How to create guilt free mediocrity in your accounting and financial function

October 27, 2011

What would it look like if you were purposefully managing your business with the express intent to maintain a sloppy accounting and financial function?

I know you are not purposefully doing that right now. But, many growing businesses are being built on a shaky accounting and financial foundation anyway. It is happening more from neglect than a purposeful, intentional desire to create a mediocre financial function within the company.

Just for fun, let’s turn things around and look at this from a different perspective. What if you actually wanted to create mediocrity in your accounting and financial function on purpose? How could you make that happen?

Now here’s a smart plan (or maybe not) OK, here’s the plan to pull that off.

  • Let’s be slow in preparing financial statements. That way by the time we see a problem it’s too late to do anything about it and the problem has had plenty of time to fester and get worse.
  • Let’s provide financial statements that are less than accurate. That way nobody really knows exactly what’s going on. After a short while everyone will lose confidence in the way the financial side of the business is being managed.
  • Let’s change the numbers frequently. We’ll put the financials out for the month then change them frequently. Frustration will set in as everyone sees the numbers bounce around and they become confused about what the financial results really are/were.
  • Let’s be inconsistent about when we provide the financials. That way nobody really knows when to expect them. It will help them better understand that we don’t consider financial results to be all that important.
  • Let’s send the financial statements out to our partners, investors, and bankers without a written overview of the results. We’ll just give them the numbers and let them try to figure out what’s going on in the business.
  • Let’s exclude any comparison of the financial results to budget, prior year, or prior months. That way it is difficult for them to understand our results in the context of our plan for the business.
  • And we’ll leave out any information about the underlying drivers of our financial results. That way they never understand how our business really works.
  • Let’s never provide financial projections. That way no one understands what lies ahead for the business.
  • And most important of all, let’s not provide any information about our cash flow. That way the flow of cash through our business is always a mystery for everyone.

Sounds really dumb to do something like that on purpose, right?

The question is, are you guilty of actually doing (unintentionally) the things in that list? Are you actually doing many of those things even though your goal is to create a strong company you can be proud of?

A fresh perspective

Sometimes turning things around and looking at what you are doing, as if you were doing it on purpose, can help you get a fresh perspective.

Remember, a strong accounting and financial foundation will help you win financially in business. It’s not about winning any awards in accounting. It’s about creating a company that is firing on all cylinders (not just a couple).

Now’s the time to recommit yourself to making your company strong and turning your accounting and financial reporting function into an asset that helps you win.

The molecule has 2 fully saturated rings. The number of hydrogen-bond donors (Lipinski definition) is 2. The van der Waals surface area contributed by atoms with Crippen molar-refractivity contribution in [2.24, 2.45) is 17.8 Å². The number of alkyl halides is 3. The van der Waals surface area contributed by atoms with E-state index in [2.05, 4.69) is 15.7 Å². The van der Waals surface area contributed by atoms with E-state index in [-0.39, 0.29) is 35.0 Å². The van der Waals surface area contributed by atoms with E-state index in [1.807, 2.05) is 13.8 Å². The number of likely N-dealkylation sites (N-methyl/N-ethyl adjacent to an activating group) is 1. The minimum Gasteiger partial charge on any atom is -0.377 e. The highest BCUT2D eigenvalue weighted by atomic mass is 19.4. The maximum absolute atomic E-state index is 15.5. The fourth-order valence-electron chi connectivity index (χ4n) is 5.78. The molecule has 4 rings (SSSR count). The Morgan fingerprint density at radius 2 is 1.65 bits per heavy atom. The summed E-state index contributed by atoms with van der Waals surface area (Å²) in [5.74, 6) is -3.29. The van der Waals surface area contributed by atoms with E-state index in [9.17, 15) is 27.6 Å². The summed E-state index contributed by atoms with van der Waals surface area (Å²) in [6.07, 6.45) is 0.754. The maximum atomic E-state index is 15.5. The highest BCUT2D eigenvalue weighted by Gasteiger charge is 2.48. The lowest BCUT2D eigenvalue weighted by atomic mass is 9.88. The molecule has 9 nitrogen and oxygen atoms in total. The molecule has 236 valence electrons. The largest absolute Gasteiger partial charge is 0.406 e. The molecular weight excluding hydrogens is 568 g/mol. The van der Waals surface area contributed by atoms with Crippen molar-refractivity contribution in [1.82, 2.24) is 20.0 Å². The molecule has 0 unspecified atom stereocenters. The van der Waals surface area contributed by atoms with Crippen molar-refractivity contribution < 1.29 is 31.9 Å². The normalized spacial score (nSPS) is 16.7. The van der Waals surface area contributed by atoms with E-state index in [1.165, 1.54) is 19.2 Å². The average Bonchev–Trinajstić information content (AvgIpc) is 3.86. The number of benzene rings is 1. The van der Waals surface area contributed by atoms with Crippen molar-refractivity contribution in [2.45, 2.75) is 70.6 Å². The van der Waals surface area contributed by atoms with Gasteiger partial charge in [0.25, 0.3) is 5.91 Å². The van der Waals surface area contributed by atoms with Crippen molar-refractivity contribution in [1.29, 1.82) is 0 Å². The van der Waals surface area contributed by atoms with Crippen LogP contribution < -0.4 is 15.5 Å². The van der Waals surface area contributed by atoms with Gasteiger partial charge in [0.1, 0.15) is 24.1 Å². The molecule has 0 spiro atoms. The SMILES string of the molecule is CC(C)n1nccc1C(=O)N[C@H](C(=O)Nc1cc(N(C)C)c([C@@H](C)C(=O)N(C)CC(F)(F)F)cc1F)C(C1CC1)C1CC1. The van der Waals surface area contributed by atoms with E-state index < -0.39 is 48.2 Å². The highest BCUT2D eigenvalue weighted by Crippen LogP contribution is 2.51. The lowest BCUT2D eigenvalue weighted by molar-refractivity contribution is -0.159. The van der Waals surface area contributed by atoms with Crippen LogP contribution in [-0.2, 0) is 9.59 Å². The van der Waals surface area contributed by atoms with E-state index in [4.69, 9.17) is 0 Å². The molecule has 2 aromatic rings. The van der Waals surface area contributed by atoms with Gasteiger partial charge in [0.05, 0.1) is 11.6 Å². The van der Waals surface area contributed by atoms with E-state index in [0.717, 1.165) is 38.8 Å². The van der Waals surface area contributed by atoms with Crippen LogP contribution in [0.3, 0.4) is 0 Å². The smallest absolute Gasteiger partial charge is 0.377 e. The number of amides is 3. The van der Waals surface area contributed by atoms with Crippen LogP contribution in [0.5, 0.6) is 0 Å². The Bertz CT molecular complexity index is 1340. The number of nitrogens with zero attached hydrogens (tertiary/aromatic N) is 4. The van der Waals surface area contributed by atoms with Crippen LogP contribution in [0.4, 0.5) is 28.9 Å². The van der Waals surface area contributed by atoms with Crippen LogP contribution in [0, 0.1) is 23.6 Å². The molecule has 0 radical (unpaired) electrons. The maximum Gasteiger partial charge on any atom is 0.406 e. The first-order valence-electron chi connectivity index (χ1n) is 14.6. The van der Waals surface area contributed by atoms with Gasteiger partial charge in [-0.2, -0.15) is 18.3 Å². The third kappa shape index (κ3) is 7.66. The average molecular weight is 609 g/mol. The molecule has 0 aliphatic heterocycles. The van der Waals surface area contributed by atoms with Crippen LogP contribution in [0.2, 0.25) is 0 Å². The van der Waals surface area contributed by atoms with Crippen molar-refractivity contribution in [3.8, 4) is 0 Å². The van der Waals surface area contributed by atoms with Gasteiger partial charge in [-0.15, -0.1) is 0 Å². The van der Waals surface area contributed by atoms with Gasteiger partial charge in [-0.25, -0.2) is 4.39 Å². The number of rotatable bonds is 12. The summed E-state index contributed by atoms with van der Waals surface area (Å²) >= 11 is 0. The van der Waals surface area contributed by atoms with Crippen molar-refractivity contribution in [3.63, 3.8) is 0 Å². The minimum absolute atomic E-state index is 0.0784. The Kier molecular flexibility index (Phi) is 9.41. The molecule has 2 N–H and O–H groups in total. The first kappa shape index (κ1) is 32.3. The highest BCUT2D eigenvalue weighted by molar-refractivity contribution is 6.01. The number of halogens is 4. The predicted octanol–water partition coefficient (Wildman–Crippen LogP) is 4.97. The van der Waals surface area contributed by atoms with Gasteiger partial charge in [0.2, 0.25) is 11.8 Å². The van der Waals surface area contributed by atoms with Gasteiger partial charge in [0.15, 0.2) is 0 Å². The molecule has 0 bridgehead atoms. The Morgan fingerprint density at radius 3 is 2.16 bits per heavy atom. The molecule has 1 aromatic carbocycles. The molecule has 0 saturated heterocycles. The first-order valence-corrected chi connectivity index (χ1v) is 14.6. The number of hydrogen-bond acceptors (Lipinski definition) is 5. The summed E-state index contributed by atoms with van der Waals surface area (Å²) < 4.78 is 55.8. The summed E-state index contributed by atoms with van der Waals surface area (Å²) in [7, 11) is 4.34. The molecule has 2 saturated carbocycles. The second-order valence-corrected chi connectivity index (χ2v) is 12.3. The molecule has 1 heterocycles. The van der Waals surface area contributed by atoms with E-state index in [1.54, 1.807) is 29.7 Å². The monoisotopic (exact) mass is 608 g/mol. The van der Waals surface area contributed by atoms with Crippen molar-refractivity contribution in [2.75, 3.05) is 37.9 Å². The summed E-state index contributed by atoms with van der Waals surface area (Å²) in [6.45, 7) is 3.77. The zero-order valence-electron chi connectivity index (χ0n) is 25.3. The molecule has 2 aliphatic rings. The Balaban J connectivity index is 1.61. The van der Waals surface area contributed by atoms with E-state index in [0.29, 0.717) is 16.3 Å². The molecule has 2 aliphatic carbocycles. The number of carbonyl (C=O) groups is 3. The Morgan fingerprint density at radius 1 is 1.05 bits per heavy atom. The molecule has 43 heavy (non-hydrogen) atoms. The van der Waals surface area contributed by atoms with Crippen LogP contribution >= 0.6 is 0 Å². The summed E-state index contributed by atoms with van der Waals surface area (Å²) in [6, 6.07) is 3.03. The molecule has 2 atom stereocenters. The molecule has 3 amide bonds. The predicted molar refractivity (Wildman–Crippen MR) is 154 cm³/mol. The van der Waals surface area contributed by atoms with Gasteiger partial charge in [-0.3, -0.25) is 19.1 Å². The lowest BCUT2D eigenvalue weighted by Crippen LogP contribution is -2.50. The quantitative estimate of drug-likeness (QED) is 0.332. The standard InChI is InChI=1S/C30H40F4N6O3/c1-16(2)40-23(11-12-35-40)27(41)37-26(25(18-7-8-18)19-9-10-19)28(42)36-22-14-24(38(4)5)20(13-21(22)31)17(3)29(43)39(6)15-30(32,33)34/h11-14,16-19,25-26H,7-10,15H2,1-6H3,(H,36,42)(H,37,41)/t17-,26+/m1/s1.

Philip’s Blog is dedicated to helping you get the accounting and financial side of your business under control.

Topics: Featured, Business Best Practices, Management, Blog Posts, Accounting & Finance

Philip Campbell

Consultant, Author

Philip Campbell is a CPA, consultant, and author of the book A Quick Start Guide to Financial Forecasting: Discover the Secret to Driving Growth, Profitability, and Cash Flow Higher. This new book provides a straightforward, easy-to-understand guide to one of the most powerful financial tools in business: a reliable financial forecast. He is also the author of the book Never Run Out of Cash: The 10 Cash Flow Rules You Can’t Afford to Ignore. The book is a step-by-step guide for business owners and managers who want to better understand and manage their cash flow. Since 1990, Philip has served as a financial officer in a number of growing companies with revenues ranging from $5,000,000 million to over $1,000,000,000. He has been involved in the acquisition or sale of 33 companies (and counting) as well as an IPO on the New York Stock Exchange. Philip loves helping entrepreneurs and business owners think strategically about the financial side of their business. His consulting work is focused on providing the financial insights that leaders need to increase profits, improve cash flow, and enjoy the fruits of financial success in business. What really sets Philip apart from the average financial person you meet is his passion and excitement about helping entrepreneurs and CEOs take control of their cash flow. In fact, early on in his career, he focused and “preached” so much about the importance of cash flow that people now call him CASH. Philip is the founder of Financial Rhythm, a website devoted to people who are serious about creating financial health, wealth, and freedom in their business. If you're an entrepreneur or business owner, Financial Rhythm is a place to get simple, actionable strategies for creating a financial future that is bigger and brighter than your past. Philip lives in Austin, Texas. You can email Philip at pcampbell@pdq.net.
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